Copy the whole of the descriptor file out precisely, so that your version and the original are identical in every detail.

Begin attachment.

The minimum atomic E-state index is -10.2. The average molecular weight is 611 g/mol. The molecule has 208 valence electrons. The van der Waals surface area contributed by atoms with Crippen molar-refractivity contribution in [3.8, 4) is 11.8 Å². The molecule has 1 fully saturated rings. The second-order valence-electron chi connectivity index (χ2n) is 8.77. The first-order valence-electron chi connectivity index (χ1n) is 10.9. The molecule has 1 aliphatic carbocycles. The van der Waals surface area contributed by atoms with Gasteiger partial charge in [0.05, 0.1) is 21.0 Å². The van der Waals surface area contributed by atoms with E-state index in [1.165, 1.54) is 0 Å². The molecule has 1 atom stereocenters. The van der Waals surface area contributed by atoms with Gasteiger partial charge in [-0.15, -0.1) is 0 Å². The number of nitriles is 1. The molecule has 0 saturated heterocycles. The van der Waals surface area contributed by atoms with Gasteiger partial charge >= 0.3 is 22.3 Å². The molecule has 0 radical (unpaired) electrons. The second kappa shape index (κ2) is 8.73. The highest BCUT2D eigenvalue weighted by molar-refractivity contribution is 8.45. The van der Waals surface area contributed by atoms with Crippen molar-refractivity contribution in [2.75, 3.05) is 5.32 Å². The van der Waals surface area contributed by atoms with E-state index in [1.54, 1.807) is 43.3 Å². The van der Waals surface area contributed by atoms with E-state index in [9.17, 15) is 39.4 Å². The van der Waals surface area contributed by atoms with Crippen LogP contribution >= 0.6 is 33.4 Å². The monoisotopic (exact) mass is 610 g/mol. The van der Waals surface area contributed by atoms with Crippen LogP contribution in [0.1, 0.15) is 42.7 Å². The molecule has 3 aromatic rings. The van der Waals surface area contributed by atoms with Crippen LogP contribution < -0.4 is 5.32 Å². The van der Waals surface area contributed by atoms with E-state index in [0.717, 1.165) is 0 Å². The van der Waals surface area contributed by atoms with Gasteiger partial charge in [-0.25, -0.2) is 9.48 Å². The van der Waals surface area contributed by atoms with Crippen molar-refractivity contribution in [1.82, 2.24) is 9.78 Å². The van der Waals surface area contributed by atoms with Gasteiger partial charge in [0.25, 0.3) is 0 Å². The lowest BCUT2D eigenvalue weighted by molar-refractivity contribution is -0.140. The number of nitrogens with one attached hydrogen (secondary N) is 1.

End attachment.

The minimum atomic E-state index is -10.2. The average molecular weight is 611 g/mol. The molecule has 208 valence electrons. The van der Waals surface area contributed by atoms with Crippen molar-refractivity contribution in [3.8, 4) is 11.8 Å². The molecule has 1 fully saturated rings. The second-order valence-electron chi connectivity index (χ2n) is 8.77. The first-order valence-electron chi connectivity index (χ1n) is 10.9. The molecule has 1 aliphatic carbocycles. The van der Waals surface area contributed by atoms with Gasteiger partial charge in [0.05, 0.1) is 21.0 Å². The van der Waals surface area contributed by atoms with E-state index in [1.165, 1.54) is 0 Å². The molecule has 1 atom stereocenters. The van der Waals surface area contributed by atoms with Gasteiger partial charge in [-0.15, -0.1) is 0 Å². The number of nitriles is 1. The molecule has 0 saturated heterocycles. The van der Waals surface area contributed by atoms with Gasteiger partial charge >= 0.3 is 22.3 Å². The molecule has 0 radical (unpaired) electrons. The second kappa shape index (κ2) is 8.73. The highest BCUT2D eigenvalue weighted by molar-refractivity contribution is 8.45. The van der Waals surface area contributed by atoms with Crippen molar-refractivity contribution in [2.75, 3.05) is 5.32 Å². The van der Waals surface area contributed by atoms with E-state index in [1.54, 1.807) is 43.3 Å². The van der Waals surface area contributed by atoms with E-state index in [9.17, 15) is 39.4 Å². The van der Waals surface area contributed by atoms with Crippen LogP contribution >= 0.6 is 33.4 Å². The monoisotopic (exact) mass is 610 g/mol. The van der Waals surface area contributed by atoms with Crippen LogP contribution in [0.1, 0.15) is 42.7 Å². The molecule has 3 aromatic rings. The van der Waals surface area contributed by atoms with Crippen LogP contribution < -0.4 is 5.32 Å². The van der Waals surface area contributed by atoms with E-state index in [0.717, 1.165) is 0 Å². The van der Waals surface area contributed by atoms with Gasteiger partial charge in [-0.25, -0.2) is 9.48 Å². The van der Waals surface area contributed by atoms with Crippen molar-refractivity contribution in [1.82, 2.24) is 9.78 Å². The van der Waals surface area contributed by atoms with Gasteiger partial charge in [0.25, 0.3) is 0 Å². The lowest BCUT2D eigenvalue weighted by molar-refractivity contribution is -0.140. The number of nitrogens with one attached hydrogen (secondary N) is 1.